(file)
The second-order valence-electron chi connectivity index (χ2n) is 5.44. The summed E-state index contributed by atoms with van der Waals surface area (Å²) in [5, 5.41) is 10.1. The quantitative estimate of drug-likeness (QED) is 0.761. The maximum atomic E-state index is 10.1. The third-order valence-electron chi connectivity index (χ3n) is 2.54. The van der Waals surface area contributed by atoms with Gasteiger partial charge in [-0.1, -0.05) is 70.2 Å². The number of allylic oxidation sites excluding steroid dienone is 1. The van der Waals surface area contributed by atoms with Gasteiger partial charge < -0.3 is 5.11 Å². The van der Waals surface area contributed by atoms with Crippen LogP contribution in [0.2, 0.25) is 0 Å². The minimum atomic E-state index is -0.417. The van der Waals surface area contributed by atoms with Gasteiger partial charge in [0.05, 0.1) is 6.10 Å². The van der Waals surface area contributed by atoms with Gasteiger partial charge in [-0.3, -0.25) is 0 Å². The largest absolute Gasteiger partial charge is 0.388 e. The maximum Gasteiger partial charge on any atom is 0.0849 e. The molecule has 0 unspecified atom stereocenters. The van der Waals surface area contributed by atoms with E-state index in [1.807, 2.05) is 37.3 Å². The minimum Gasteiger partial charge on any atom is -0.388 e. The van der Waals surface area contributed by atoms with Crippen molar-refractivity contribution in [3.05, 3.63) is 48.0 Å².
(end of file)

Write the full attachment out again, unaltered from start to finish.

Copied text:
The second-order valence-electron chi connectivity index (χ2n) is 5.44. The summed E-state index contributed by atoms with van der Waals surface area (Å²) in [5, 5.41) is 10.1. The quantitative estimate of drug-likeness (QED) is 0.761. The maximum atomic E-state index is 10.1. The third-order valence-electron chi connectivity index (χ3n) is 2.54. The van der Waals surface area contributed by atoms with Gasteiger partial charge in [-0.1, -0.05) is 70.2 Å². The number of allylic oxidation sites excluding steroid dienone is 1. The van der Waals surface area contributed by atoms with Gasteiger partial charge < -0.3 is 5.11 Å². The van der Waals surface area contributed by atoms with Crippen LogP contribution in [0.2, 0.25) is 0 Å². The minimum atomic E-state index is -0.417. The van der Waals surface area contributed by atoms with Gasteiger partial charge in [0.05, 0.1) is 6.10 Å². The van der Waals surface area contributed by atoms with Gasteiger partial charge in [-0.3, -0.25) is 0 Å². The largest absolute Gasteiger partial charge is 0.388 e. The maximum Gasteiger partial charge on any atom is 0.0849 e. The molecule has 0 unspecified atom stereocenters. The van der Waals surface area contributed by atoms with E-state index in [1.807, 2.05) is 37.3 Å². The minimum Gasteiger partial charge on any atom is -0.388 e. The van der Waals surface area contributed by atoms with Crippen molar-refractivity contribution in [3.05, 3.63) is 48.0 Å².